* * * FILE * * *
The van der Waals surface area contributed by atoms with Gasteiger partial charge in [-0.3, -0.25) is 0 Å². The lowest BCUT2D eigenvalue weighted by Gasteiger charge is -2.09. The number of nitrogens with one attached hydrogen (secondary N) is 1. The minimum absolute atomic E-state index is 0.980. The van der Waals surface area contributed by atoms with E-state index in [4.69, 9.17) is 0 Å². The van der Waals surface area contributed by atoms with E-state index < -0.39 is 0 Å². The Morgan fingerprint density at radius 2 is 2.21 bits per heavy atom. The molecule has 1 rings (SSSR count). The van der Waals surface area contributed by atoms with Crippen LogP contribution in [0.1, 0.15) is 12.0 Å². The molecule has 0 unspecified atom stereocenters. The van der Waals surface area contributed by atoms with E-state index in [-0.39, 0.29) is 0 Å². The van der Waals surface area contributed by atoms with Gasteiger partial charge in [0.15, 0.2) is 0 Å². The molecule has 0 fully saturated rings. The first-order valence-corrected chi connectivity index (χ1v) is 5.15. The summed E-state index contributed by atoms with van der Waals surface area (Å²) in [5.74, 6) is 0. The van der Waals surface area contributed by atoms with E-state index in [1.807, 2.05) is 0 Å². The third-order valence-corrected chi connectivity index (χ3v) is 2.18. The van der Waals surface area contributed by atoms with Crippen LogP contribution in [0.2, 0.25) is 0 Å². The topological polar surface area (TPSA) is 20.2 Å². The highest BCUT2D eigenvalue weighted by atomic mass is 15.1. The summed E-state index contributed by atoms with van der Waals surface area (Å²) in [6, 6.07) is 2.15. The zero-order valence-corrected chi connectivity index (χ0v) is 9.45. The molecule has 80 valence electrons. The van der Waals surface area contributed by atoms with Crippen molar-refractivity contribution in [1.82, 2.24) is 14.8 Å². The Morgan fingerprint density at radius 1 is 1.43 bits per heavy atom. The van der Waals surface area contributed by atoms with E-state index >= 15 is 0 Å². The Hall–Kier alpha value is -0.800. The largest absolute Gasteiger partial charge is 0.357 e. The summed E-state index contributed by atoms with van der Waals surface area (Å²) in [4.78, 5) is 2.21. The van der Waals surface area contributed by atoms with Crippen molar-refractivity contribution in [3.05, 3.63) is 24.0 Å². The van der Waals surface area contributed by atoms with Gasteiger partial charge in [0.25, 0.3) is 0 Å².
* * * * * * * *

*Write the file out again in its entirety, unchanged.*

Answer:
The van der Waals surface area contributed by atoms with Gasteiger partial charge in [-0.3, -0.25) is 0 Å². The lowest BCUT2D eigenvalue weighted by Gasteiger charge is -2.09. The number of nitrogens with one attached hydrogen (secondary N) is 1. The minimum absolute atomic E-state index is 0.980. The van der Waals surface area contributed by atoms with E-state index in [4.69, 9.17) is 0 Å². The van der Waals surface area contributed by atoms with E-state index < -0.39 is 0 Å². The Morgan fingerprint density at radius 2 is 2.21 bits per heavy atom. The molecule has 1 rings (SSSR count). The van der Waals surface area contributed by atoms with Crippen LogP contribution in [0.1, 0.15) is 12.0 Å². The molecule has 0 unspecified atom stereocenters. The van der Waals surface area contributed by atoms with E-state index in [-0.39, 0.29) is 0 Å². The van der Waals surface area contributed by atoms with Gasteiger partial charge in [0.15, 0.2) is 0 Å². The molecule has 0 fully saturated rings. The first-order valence-corrected chi connectivity index (χ1v) is 5.15. The summed E-state index contributed by atoms with van der Waals surface area (Å²) in [5.74, 6) is 0. The van der Waals surface area contributed by atoms with E-state index in [1.807, 2.05) is 0 Å². The third-order valence-corrected chi connectivity index (χ3v) is 2.18. The van der Waals surface area contributed by atoms with Crippen LogP contribution in [0.2, 0.25) is 0 Å². The topological polar surface area (TPSA) is 20.2 Å². The highest BCUT2D eigenvalue weighted by atomic mass is 15.1. The summed E-state index contributed by atoms with van der Waals surface area (Å²) in [6, 6.07) is 2.15. The zero-order valence-corrected chi connectivity index (χ0v) is 9.45. The molecule has 80 valence electrons. The van der Waals surface area contributed by atoms with Crippen molar-refractivity contribution in [1.82, 2.24) is 14.8 Å². The Morgan fingerprint density at radius 1 is 1.43 bits per heavy atom. The van der Waals surface area contributed by atoms with E-state index >= 15 is 0 Å². The Hall–Kier alpha value is -0.800. The largest absolute Gasteiger partial charge is 0.357 e. The summed E-state index contributed by atoms with van der Waals surface area (Å²) in [4.78, 5) is 2.21. The van der Waals surface area contributed by atoms with Crippen molar-refractivity contribution in [3.05, 3.63) is 24.0 Å². The van der Waals surface area contributed by atoms with Gasteiger partial charge in [0.25, 0.3) is 0 Å².